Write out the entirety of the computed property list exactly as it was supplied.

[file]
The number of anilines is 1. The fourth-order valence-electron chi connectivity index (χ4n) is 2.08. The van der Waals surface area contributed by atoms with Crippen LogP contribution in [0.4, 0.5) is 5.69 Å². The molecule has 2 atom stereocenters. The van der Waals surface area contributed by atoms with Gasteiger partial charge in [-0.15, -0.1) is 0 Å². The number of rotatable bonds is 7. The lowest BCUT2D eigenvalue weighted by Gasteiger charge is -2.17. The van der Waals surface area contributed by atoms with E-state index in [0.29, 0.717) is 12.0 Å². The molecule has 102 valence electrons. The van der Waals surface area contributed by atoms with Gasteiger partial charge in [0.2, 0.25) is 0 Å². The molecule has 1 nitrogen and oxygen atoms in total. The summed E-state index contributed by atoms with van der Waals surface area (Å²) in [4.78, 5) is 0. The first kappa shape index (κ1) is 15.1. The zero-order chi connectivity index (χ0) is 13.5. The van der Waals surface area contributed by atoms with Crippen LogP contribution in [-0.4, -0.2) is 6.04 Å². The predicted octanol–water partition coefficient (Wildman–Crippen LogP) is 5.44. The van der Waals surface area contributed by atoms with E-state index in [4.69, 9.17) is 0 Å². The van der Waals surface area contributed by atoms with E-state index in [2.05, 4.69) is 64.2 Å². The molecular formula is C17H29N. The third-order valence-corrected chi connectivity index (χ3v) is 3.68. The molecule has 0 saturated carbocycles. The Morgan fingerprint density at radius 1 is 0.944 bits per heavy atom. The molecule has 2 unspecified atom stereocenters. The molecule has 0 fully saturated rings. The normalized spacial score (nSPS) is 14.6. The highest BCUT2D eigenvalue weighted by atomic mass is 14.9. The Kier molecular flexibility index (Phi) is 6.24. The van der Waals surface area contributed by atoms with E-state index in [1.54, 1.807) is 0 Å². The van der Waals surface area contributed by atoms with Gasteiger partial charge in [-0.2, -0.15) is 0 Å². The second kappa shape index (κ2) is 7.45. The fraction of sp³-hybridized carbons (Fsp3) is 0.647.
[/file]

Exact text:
The number of anilines is 1. The fourth-order valence-electron chi connectivity index (χ4n) is 2.08. The van der Waals surface area contributed by atoms with Crippen LogP contribution in [0.4, 0.5) is 5.69 Å². The molecule has 2 atom stereocenters. The van der Waals surface area contributed by atoms with Gasteiger partial charge in [-0.15, -0.1) is 0 Å². The number of rotatable bonds is 7. The lowest BCUT2D eigenvalue weighted by Gasteiger charge is -2.17. The van der Waals surface area contributed by atoms with E-state index in [0.29, 0.717) is 12.0 Å². The molecule has 102 valence electrons. The van der Waals surface area contributed by atoms with Gasteiger partial charge in [0.2, 0.25) is 0 Å². The molecule has 1 nitrogen and oxygen atoms in total. The summed E-state index contributed by atoms with van der Waals surface area (Å²) in [4.78, 5) is 0. The first kappa shape index (κ1) is 15.1. The zero-order chi connectivity index (χ0) is 13.5. The van der Waals surface area contributed by atoms with Crippen LogP contribution in [-0.4, -0.2) is 6.04 Å². The predicted octanol–water partition coefficient (Wildman–Crippen LogP) is 5.44. The van der Waals surface area contributed by atoms with E-state index in [4.69, 9.17) is 0 Å². The van der Waals surface area contributed by atoms with E-state index in [2.05, 4.69) is 64.2 Å². The molecular formula is C17H29N. The third-order valence-corrected chi connectivity index (χ3v) is 3.68. The molecule has 0 saturated carbocycles. The Morgan fingerprint density at radius 1 is 0.944 bits per heavy atom. The molecule has 2 unspecified atom stereocenters. The molecule has 0 fully saturated rings. The normalized spacial score (nSPS) is 14.6. The highest BCUT2D eigenvalue weighted by atomic mass is 14.9. The Kier molecular flexibility index (Phi) is 6.24. The van der Waals surface area contributed by atoms with E-state index in [1.54, 1.807) is 0 Å². The van der Waals surface area contributed by atoms with Gasteiger partial charge in [-0.2, -0.15) is 0 Å². The second kappa shape index (κ2) is 7.45. The fraction of sp³-hybridized carbons (Fsp3) is 0.647.